Therefore, the finished film is now only a half of my composition. If I had not been found, if I could have stayed there longer, I could have followed the miners to their homes and finished the film.

SR: How far are their homes from the mine?

HJ: It is not that far, about 70 or 80 kilometres. Because I ran away from there in a rush, the finished film is not completed. Nonetheless, that is my second documentary film.

After this film, I began to make The Female Matchmaker. It is a film about a matchmaker in the countryside. The filming took about three months. I went to the countryside and looked for female matchmakers. It is very interesting that I immediately found a dozen female matchmakers.

SR: Which part of the countryside did you go?

HJ: It is my relative’s hometown in Shandong Province.

After I found the matchmakers, I got to know them and asked them if they would allow me to film them. I was also looking for an ideal matchmaker. I thought that the matchmaker must be pretty, vociferous and likable. Some matchmakers look like witches. That would not be right. Some are too young. That would not be good, either. In the end, I fortunately found one, who is in her sixties, very pretty, and good at talking. When she was young, she participated in the land reform, attacked landlords and became a director of local Women’s Association. However, because of some clan conflicts, she could not keep her position and became a matchmaker in the 1950s. She is quite old and has her own network of information. She knows every child, boys and girls from several dozen of the villages around. Unfortunately, I did not put the part that she worked for the CCP into the film. If I had a chance to reedit it, I would.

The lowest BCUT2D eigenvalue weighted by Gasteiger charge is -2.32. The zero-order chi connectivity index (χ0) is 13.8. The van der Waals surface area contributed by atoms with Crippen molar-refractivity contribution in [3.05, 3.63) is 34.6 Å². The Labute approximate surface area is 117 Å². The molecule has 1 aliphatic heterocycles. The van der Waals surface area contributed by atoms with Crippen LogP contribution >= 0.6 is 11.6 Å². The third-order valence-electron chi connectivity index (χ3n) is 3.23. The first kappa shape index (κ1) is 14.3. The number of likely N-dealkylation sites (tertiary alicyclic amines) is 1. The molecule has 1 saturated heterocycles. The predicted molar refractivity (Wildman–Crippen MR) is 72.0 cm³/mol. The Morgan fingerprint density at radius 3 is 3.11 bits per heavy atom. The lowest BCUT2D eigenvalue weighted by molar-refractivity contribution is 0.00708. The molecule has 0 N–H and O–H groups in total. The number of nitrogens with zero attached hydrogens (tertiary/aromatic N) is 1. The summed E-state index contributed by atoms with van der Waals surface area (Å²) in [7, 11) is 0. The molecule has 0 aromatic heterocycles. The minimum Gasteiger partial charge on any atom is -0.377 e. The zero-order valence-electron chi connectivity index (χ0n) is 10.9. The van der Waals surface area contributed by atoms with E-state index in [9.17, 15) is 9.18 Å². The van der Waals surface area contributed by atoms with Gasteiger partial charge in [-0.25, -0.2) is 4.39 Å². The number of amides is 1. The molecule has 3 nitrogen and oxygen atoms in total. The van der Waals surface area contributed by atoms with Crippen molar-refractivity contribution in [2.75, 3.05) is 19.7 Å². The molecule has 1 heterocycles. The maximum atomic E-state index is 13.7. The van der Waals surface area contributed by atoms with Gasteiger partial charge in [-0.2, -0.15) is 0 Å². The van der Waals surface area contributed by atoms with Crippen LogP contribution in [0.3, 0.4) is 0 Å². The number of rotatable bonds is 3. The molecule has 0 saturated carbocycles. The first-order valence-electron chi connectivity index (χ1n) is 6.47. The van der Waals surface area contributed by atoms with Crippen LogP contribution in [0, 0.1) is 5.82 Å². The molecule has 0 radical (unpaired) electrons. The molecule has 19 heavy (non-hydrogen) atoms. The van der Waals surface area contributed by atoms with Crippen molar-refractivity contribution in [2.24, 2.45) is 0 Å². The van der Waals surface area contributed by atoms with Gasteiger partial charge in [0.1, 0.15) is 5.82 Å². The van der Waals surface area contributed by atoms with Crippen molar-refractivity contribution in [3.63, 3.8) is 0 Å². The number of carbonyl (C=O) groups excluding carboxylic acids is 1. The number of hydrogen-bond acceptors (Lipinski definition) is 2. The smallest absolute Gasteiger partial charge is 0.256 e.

I followed her for three months. During this period, I only left once. I got a skin infection because of fleas and bugs and had to go to the city to cure the infection. I bought a lot of insect killer and went back. I followed her as she did matchmaking and watched how she paired boys and girls into couples. During that process, one day a problem unexpectedly occurred. There was one couple, through her arrangement, already preparing to get married. However, for some reason the boy’s mother did not want to pay the matchmaker. The matchmaker was not happy and decided to break the couple up. That moment was very dramatic. After the girl heard the matchmaker’s words, the girl said if she could not get married she would commit suicide. At the same time, the boy’s mother in fact cleverly obtained two marriage licenses so that if this girl did not work out, the boy could still marry another girl. According to a Chinese saying, the boy’s mother “jiao ta liang zhi chuan” (“put her feet on two boats”). This kind of thing cannot happen in the city because it is a crime for dual marriage. However, in the countryside, it is ok.

Under this circumstance, the matchmaker changed her mind, maybe because of my involvement with the affair. She said, “Okay, I will not take a cent from you and you both can get married as you please.” There is an issue here. That is, documentary filmmaking could affect the event you are recording. Even if I did not say a word and never showed my position, because of the camera, because of recording of the event, the event changes its course from a possible disaster into a happy ending.